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Kawartha Lakes councillors hear overall financial picture as budget process begins

Kawartha Lakes councillors hear overall financial picture as budget process begins

DAN CEARNS, Local Journalism Initiative Reporter, for The Standard

KAWARTHA LAKES: City of Kawartha Lakes council has started discussing the 2022 municipal budget.

On Tuesday, September 14th, a special council meeting was held to start the annual budget process.

“This is council’s opportunity to ask questions and provide direction. This is a high-level overview of departments, what they did this year, what the pressures are going into next year, and an overview of the whole budget process,” Mayor Andy Letham explained at the beginning of the meeting.

Treasurer Carolyn Daynes said the municipality had spent over $5 million of just over $7 million the city received, in Safe Restart pandemic funding from the province, in 2020 and 2021. This leaves $1.5 million of that funding remaining for operating expenses related to the pandemic.

“We do have some expenses proposed in the 2022 budget to come out of that money. So after you take out that, we’re probably at about $1 million left to spend on the Safe Restart funding. I don’t think there’ll be any more [pandemic] money coming in,” Ms. Daynes added.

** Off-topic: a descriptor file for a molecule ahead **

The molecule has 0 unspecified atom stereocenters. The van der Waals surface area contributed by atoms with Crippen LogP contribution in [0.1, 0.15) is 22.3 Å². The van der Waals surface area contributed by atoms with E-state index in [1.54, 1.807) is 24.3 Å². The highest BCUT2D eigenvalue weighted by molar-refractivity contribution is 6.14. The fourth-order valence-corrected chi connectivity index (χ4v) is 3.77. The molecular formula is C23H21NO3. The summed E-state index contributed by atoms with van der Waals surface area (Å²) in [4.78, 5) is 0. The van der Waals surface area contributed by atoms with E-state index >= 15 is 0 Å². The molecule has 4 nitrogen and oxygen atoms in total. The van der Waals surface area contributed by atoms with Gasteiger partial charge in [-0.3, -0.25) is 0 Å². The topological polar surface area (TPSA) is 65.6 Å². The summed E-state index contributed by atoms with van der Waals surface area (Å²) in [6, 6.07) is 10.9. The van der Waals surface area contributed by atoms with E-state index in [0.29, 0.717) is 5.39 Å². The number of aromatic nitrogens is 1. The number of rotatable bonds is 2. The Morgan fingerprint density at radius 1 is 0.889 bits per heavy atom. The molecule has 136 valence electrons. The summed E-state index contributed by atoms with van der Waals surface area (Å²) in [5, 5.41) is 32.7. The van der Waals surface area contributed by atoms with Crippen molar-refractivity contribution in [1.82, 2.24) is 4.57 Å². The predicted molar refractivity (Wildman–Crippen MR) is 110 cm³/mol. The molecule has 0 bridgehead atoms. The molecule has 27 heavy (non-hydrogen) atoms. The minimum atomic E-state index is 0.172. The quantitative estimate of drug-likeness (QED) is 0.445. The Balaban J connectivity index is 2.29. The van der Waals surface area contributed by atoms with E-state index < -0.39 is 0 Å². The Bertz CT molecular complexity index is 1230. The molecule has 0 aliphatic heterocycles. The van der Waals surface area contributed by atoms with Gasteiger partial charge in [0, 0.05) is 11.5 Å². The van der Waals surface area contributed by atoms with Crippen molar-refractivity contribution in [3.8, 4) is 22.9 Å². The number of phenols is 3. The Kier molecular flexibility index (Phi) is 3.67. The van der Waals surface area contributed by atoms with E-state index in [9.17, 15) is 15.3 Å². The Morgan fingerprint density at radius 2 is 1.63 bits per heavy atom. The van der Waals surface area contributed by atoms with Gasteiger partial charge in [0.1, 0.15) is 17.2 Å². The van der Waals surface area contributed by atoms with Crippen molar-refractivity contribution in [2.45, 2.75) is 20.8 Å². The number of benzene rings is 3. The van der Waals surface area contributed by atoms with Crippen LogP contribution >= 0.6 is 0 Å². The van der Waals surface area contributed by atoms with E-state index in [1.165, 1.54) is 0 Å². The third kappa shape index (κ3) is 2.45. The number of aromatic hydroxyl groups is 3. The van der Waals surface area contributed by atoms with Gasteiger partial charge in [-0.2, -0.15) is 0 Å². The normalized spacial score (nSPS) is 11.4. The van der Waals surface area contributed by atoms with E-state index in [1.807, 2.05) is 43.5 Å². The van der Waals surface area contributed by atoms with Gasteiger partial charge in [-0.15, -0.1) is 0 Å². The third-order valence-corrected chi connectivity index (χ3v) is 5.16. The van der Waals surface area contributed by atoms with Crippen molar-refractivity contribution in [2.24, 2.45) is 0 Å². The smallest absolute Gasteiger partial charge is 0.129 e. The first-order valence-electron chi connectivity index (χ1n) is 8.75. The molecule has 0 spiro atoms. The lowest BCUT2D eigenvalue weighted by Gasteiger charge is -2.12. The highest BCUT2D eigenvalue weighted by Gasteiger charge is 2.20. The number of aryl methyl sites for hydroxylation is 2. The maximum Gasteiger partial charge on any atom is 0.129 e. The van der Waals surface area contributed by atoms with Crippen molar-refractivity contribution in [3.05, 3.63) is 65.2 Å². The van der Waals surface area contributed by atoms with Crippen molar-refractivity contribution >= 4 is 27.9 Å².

The treasurer told councillors the city has about $510,000 remaining of the 2019 municipal surplus funds, totalling over $3 million. The surplus funds were used for community and economic recovery purposes and the Fenelon Falls road reconstruction project. The city is also projecting another surplus for 2021.

“I projected out and determined there will be a surplus for 2021. However, that is dependent on the winter control season,” Ms. Daynes stated. “If we have the same expenditures as in 2020, in 2021, we will [have] a surplus in winter control again. However, if we have the same winter we had in 2019, we would probably be closer to [breaking] even in winter control. 2019’s winter was worse than in 2020.”

Ms. Daynes added, the city is also concerned about workers’ compensation expenses being over budget and a potential shortfall in arena revenue.

In 2022, city staff are targeting a 3 percent tax levy increase and a 1.5 percent dedicated capital levy.

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